Sci-Fi and movies related to Aliens have always shown them as aggressive beings trying to conquered and thrown themselves as the most powerful beings. These movies and comics also depict how humans would react fearfully, with hostility, and drenched in sweat but studies conducted among a large group of people have found distinct results. A study was conducted with 500 subjects (humans) and their reactions were recorded and analyze if extraterrestrial life would contact on Earth. The researchers found out that Americans on who the study was conducted for homogeneity would rather behave excited and happy in such circumstances.
According to a study published in ‘Frontiers in Psychology’, more than 500 candidates were selected to undergo analysis on whom Word Count test analysis and Linguistic Inquiry were performed in other to gauge the outcome if such situation would occur. The study was based on how people would react and thus, the results were contrasting. Note that the study was based on what if extraterrestrial life in the form of microbial life were to find and not an actual sentient alien or being. This produced a different output since there is a difference between an alien and microbial life coming in contact with human beings.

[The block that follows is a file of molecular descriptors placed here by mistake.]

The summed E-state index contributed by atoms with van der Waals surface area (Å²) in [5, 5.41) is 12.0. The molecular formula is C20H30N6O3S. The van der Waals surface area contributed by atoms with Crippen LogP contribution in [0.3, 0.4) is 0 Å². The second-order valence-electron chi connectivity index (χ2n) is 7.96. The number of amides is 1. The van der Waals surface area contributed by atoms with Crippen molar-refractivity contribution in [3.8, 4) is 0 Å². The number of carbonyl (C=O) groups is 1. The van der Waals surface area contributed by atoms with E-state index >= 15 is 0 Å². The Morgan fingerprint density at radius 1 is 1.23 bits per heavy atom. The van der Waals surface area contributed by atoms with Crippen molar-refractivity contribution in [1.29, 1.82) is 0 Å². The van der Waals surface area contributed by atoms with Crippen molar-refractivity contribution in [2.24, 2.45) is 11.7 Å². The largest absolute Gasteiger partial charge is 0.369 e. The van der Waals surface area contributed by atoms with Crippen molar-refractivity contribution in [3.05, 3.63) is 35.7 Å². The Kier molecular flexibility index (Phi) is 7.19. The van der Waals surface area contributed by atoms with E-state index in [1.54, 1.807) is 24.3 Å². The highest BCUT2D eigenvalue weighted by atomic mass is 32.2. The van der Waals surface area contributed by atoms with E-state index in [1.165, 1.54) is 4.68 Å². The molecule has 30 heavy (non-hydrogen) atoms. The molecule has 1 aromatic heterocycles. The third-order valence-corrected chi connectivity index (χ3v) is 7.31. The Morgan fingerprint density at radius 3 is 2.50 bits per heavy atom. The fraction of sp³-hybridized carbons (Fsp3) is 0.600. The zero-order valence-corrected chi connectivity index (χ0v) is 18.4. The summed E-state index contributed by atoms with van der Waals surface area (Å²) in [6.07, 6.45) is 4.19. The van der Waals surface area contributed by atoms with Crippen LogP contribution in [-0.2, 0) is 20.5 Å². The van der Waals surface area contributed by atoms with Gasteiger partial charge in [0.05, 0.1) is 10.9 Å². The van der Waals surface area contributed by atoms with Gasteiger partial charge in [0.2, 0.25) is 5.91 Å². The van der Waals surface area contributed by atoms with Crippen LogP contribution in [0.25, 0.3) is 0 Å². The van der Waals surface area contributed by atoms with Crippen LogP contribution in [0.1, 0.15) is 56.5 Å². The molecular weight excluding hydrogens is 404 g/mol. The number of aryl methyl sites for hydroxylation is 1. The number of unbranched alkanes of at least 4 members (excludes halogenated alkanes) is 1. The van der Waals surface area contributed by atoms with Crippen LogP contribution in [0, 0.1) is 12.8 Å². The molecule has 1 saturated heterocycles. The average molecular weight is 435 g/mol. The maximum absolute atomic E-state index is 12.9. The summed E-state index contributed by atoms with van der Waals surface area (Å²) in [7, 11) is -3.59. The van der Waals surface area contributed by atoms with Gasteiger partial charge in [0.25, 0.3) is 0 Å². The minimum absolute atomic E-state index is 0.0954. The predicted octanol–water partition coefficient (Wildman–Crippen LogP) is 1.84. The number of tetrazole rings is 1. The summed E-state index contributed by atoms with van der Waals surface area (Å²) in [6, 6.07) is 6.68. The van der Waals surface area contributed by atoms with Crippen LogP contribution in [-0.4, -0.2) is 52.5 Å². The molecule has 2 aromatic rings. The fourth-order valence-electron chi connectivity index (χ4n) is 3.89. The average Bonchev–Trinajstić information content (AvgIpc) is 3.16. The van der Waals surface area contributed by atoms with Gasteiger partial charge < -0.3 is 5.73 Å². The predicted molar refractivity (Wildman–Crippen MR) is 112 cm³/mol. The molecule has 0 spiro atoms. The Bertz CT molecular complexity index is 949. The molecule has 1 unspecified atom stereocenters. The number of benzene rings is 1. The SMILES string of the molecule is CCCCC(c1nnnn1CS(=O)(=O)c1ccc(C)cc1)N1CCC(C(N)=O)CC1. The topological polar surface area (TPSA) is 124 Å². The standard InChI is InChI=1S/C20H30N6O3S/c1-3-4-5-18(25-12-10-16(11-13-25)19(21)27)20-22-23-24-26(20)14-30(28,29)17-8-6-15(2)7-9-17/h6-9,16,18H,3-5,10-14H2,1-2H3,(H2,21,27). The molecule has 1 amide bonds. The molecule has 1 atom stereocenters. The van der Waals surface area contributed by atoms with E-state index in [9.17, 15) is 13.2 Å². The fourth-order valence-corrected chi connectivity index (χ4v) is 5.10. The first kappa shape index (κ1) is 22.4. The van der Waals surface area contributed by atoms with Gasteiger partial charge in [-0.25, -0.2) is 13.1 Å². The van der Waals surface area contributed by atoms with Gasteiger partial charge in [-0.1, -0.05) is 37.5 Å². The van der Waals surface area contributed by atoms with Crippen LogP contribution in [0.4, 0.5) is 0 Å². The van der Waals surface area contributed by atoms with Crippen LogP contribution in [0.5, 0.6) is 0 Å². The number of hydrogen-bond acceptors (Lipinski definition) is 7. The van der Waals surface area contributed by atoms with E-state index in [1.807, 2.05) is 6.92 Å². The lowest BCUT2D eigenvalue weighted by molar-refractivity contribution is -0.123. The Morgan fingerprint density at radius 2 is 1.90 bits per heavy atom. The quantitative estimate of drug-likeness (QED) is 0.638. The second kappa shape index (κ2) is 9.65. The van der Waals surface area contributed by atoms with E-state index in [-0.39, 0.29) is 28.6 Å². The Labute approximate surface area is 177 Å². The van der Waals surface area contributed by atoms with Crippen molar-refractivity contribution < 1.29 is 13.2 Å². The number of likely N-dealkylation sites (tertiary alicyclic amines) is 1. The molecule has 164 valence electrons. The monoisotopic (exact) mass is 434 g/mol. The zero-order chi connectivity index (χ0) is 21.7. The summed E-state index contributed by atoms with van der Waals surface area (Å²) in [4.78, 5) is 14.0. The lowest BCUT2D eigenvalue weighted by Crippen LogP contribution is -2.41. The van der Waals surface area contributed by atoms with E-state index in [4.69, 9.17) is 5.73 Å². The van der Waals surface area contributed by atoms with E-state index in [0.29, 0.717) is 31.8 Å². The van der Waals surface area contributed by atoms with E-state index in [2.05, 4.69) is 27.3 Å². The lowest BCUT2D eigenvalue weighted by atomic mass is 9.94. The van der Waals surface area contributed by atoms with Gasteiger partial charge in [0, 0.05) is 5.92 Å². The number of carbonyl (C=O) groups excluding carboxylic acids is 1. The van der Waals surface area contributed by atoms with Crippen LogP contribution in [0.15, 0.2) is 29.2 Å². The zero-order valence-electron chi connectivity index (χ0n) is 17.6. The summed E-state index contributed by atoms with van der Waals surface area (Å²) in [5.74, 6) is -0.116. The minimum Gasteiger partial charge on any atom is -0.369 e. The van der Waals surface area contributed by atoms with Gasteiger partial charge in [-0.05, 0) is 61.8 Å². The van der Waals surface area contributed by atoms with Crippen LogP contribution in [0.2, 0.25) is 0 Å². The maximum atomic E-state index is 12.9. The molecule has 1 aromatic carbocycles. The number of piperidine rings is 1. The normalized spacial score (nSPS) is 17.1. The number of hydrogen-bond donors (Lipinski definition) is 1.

Michael Varnum of Arizona State University, Tempe, headed the study where 500 American volunteers described their reactions in such as circumstances and then, the software treated the words used in its algorithm. The conclusion of the study, the results were majorly positive with few negative statements. The software treats the words such as ‘worried’, ‘danger’, ‘bad’, and likes as negative emotion while words like ‘nice’, ‘good’, etc indicate positive emotions. Moving on, volunteers were asked to read newspaper articles dating back to 1996’s ‘fossilized Martian microbes in a meteorite’ and another was based on synthetic bacterial cell reported in 2010.
What if humans intercepted any form of ‘intelligent aliens’? Another part of the study was based on ‘intelligent aliens’ where the volunteers were made to read the article on Oumuamua, however, since the writer exposed the asteroid in a bright light, many volunteers gave a positive emotion. Seth Shostak, an astronomer based in SETI Institute, California said: “If you find intelligent life elsewhere, know that you’re not the only kid on the block”.